The first compensation payment was for a single calf killed on tribal land south of Chief Mountain. Its value was estimated at $480. In the second incident, which occurred on private land about three miles north of East Glacier, one calf was killed and four others were lost and could not be found. The rancher received full fall market value for the verified loss ($684) and 50 percent value ($342 each) for the four calves that were lost.
"Grizzlies don't kill livestock often, but when they do, it's important for conservationists to take responsibility," said Hank Fischer, Defenders' Northern Rockies representative. "When private landowners are forced to shoulder alone the economic burden for endangered species, it can create ill will toward wildlife."
Defenders has been operating a compensation fund for a different species, the wolf, since 1987, and during that time has paid nearly $40,000 to more than 40 ranchers. In July, Defenders assumed responsibility for the grizzly compensation program that had previously been administered by the Great Bear Foundation. Defenders' program was expanded to cover the entire area surrounding Glacier National Park and the Bob Marshall Wilderness area, including both the Blackfeet and Flathead Reservations.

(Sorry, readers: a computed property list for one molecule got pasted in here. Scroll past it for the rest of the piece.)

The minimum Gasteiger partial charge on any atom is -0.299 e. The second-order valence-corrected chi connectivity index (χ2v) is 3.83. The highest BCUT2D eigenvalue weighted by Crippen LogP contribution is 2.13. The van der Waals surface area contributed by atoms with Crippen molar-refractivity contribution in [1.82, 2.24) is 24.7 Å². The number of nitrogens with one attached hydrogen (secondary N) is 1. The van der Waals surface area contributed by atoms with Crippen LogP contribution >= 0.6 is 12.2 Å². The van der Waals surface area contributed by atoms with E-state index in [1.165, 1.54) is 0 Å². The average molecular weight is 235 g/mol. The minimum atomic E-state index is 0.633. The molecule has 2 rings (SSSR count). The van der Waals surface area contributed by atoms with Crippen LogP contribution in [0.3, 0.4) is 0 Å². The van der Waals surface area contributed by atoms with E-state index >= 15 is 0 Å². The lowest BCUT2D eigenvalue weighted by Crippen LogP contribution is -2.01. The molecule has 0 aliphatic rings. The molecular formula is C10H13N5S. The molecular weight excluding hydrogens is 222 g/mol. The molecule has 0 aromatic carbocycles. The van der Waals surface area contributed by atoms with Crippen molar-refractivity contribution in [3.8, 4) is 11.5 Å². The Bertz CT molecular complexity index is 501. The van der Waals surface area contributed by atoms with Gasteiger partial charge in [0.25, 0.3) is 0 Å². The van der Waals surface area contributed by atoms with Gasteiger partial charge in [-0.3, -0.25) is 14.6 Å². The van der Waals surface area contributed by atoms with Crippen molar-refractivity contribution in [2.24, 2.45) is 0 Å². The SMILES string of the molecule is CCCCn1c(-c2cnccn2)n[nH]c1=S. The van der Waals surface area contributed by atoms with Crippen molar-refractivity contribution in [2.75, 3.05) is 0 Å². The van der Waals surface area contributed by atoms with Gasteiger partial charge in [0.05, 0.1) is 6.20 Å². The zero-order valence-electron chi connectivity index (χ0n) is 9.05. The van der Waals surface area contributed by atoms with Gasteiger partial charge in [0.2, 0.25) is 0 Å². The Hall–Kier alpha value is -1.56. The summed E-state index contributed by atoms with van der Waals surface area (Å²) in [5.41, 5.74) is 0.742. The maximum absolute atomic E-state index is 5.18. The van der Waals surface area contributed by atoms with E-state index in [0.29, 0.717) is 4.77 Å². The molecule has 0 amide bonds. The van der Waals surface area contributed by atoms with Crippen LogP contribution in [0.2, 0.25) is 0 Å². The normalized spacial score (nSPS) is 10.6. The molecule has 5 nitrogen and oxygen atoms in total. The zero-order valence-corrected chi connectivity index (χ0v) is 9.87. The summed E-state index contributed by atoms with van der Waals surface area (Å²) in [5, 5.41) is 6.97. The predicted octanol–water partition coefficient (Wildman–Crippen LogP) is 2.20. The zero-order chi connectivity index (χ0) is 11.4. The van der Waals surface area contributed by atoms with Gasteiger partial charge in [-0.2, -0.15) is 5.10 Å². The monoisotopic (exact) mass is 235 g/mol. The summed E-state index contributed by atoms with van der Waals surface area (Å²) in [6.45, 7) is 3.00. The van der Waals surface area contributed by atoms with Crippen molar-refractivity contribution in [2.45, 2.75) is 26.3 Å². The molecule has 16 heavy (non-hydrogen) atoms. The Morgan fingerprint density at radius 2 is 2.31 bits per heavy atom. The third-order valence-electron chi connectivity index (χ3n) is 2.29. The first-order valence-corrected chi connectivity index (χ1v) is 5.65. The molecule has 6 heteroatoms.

According to Fischer, who administers Defenders' compensation funds, "Our goal is to establish a compensation program that's viewed as fair and reliable. We believe the payoff will be increased tolerance for large predators."
Defenders explained that the grizzly compensation fund works as follows: If a landowner thinks a grizzly has killed livestock, he or she should cover the remains with a tarp and call either state or federal officials. If a loss is verified, the officials notify Defenders. Defenders then contacts the landowner, ascertains the market value of the livestock, and sends the landowner a check. Defenders strives to get a check to the livestock producer within two weeks of receiving verification of a loss. If there is any dispute over the value of the livestock, Defenders relies on the judgment of the Agriculture Department's county extension agent. There is a $2,000 cap on compensation for any single animal that is lost.
Defenders' Board of Directors has authorized expenditures of up to $25,000 until a permanent grizzly fund is established. The nonprofit organization hopes to establish a permanent fund of approximately $50,000 to cover grizzly damage, which averages about $5,000 per year. People interested in supporting this compensation fund and grizzly conservation through a contribution should write to:
Defenders of Wildlife
1101 Fourteenth St. NW, Suite 1400
Washington, DC 20005